It’s time to write a new blog post. You pour some coffee, sit down, and open a fresh Word document. Then you sit. And stare. And sit some more. As the clock ticks by, you can’t help but wonder, why does something so simple feel so hard?
You need to find a way to get in the zone and stay there. But how?
Find Your Flow
If you’ve ever watched baseball during the playoffs or the final round of a golf tournament, you’ve no doubt heard commentators talk about “the zone.” At a clutch moment in time, athletes will occasionally settle into a rhythm of play in which it seems they can do no wrong. For sports fans, these serendipitous moments are the stuff of lore, and for researchers, it’s a scientific pursuit.
Writers can get into the zone, too. Maybe you know this feeling—when something seemingly takes over and the ideas come so fast you can barely keep up. Psychologists call that your “flow state,” and that cocktail of ideas, energy, and focus is when you do your best work—but if you get stuck on your first paragraph you’ll never reach the flow state.
Once you reach that flow state, you need to just keep typing. Your flow state comes to a hard stop the minute you overthink your content or stop to edit your grammar or punctuation.
Break It Down
The key to maintaining your flow is to only focus on one thing at a time. And you may be thinking, “that’s what I do!” Except that’s not exactly true.
Jeff Goins broke this down in a Platform University masterclass on writing killer content, where he explains that the writing process is actually a collection of three distinct activities:
We get stuck and the writing process becomes difficult when we try to mix those activities together, because they each require different mental models and leverage different parts of the brain.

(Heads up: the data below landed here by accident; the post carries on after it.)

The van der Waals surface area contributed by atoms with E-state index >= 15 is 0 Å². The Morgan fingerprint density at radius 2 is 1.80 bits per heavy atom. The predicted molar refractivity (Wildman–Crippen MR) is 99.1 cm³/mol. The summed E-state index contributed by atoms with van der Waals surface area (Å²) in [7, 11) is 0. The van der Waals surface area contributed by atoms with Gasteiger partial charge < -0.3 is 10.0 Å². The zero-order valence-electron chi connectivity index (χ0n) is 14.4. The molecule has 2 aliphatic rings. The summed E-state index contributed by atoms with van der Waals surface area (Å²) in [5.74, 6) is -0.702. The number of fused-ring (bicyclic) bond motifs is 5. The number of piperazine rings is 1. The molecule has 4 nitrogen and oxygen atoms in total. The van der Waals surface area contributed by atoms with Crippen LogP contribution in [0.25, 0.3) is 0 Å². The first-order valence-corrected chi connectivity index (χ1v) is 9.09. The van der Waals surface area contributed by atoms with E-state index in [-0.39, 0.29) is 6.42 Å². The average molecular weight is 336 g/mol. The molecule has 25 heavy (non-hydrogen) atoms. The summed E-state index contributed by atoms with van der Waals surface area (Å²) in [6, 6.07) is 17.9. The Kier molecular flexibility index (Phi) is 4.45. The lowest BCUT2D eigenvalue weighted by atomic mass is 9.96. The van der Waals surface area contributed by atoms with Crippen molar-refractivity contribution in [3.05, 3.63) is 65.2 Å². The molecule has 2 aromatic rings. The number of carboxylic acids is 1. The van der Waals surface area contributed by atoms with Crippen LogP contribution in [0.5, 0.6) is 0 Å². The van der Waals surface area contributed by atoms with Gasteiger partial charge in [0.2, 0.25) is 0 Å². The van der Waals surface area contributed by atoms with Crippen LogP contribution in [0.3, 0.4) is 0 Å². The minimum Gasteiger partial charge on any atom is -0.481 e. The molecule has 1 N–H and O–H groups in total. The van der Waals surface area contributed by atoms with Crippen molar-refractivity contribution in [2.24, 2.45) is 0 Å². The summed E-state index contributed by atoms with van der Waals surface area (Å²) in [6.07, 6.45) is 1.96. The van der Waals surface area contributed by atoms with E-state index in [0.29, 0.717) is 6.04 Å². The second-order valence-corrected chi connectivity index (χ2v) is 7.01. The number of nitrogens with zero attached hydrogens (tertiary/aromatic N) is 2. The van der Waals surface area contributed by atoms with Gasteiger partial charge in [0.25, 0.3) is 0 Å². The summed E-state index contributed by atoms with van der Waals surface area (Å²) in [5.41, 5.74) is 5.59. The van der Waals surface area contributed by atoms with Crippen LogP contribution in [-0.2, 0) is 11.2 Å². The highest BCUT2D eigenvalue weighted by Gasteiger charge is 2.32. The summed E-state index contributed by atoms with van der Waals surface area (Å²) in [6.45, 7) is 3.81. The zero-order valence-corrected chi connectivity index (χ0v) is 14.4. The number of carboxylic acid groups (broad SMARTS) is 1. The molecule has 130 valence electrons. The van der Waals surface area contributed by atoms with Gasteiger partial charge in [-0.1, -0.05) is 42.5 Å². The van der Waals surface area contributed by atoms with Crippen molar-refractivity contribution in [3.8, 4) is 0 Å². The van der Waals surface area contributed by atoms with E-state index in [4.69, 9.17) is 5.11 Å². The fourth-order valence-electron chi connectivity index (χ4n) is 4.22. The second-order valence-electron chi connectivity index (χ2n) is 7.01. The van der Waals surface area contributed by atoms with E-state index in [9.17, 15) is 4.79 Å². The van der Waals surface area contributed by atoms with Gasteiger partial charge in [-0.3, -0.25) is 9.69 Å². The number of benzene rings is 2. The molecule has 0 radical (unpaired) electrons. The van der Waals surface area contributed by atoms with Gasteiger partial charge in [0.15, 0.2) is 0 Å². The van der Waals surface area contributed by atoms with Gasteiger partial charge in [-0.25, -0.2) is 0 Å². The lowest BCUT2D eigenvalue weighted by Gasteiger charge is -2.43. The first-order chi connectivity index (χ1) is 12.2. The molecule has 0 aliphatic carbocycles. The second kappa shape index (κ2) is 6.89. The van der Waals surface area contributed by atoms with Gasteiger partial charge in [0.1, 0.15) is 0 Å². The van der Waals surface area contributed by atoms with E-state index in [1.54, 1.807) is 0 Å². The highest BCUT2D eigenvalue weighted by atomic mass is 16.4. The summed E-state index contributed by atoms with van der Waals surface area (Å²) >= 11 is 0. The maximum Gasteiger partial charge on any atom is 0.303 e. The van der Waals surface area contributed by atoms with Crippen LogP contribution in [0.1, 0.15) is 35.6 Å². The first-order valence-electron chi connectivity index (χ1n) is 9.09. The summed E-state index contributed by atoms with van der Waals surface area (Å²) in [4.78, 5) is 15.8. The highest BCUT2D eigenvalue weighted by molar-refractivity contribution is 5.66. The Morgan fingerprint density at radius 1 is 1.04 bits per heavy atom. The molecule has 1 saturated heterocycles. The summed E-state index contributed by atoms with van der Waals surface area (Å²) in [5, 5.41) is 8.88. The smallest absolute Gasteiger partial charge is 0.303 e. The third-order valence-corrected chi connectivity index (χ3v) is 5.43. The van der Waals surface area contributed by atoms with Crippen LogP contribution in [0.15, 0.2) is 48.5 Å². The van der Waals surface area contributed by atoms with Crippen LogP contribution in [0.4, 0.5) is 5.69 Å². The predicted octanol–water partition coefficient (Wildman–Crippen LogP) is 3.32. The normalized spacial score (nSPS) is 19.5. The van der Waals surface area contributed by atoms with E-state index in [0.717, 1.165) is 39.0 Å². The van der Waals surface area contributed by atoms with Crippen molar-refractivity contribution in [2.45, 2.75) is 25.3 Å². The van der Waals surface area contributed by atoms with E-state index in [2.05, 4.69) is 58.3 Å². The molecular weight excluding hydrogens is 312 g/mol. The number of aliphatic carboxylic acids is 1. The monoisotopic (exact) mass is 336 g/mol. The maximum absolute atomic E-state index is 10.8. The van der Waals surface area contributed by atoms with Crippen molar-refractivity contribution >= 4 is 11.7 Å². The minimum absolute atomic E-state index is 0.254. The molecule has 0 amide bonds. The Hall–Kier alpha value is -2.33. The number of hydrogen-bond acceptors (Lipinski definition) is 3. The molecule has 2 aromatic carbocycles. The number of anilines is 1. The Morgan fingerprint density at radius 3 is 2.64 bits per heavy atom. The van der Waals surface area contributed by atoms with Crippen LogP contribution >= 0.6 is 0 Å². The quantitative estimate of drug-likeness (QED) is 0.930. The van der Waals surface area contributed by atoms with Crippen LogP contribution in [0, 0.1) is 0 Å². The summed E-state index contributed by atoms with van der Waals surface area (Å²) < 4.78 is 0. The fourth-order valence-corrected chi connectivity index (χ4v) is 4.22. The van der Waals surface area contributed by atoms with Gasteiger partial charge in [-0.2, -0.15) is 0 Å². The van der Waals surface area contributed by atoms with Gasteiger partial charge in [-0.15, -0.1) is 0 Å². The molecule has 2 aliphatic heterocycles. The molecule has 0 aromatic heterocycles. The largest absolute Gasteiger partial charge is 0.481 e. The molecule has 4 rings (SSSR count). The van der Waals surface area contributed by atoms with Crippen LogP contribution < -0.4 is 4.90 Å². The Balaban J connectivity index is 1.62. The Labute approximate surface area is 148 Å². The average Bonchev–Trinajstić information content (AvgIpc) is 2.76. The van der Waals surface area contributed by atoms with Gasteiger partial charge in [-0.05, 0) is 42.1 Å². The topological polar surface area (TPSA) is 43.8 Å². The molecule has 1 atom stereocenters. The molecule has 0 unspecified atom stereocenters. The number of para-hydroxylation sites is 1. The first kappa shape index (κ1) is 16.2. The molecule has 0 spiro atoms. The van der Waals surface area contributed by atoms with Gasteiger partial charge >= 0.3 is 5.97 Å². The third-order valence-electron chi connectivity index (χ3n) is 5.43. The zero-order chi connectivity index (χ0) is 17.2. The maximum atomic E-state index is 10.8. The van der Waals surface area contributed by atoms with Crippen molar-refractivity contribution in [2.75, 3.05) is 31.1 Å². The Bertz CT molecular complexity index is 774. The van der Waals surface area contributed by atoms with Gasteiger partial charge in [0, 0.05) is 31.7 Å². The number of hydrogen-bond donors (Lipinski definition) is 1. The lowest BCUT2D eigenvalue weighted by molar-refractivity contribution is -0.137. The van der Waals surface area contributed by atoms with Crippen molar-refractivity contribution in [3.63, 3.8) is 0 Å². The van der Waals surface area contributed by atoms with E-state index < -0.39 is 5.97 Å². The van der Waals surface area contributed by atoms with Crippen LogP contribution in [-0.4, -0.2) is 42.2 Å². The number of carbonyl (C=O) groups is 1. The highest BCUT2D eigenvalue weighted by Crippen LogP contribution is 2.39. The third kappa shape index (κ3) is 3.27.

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The model Jeff Goins laid out is what we teach all our Platform University students, which is to break your writing process down into three distinct “buckets” of content, and only work on one at a time.
Here’s a closer look at how you can break your writing up to stay in the flow:
- Ideation. Think of this as the planning stage in which you determine what you’re going to write about and when. This is also the time to do research. To add a visual aid to this process, we recommend using tools like Asana or Trello to create a content calendar.
- Drafting. This is when you start writing. Perfection is not the goal here. All you need to do is start, put words on the screen (or paper, if that’s your thing), and not stop until you’ve finished. Good, bad, messy, it doesn’t matter. Just get it done, and leave it alone until the next step.
- Editing. Now you return to your draft to do a couple of things. First, read it—preferably out loud—to see if your work flows naturally. This is also a great way to catch typos like missing words and run-on sentences. Second, delete the parts that feel out of place or unnatural. Third, check your formatting, adding headers, bullet points, bold or italic type, or whatever else helps add emphasis and clarity to your content.
This 3-bucket system is a game-changer for many writers. By compartmentalizing your work, you approach each phase with fresh eyes and perspective, dramatically improving the quality of your work while reducing your time writing. We call this a win.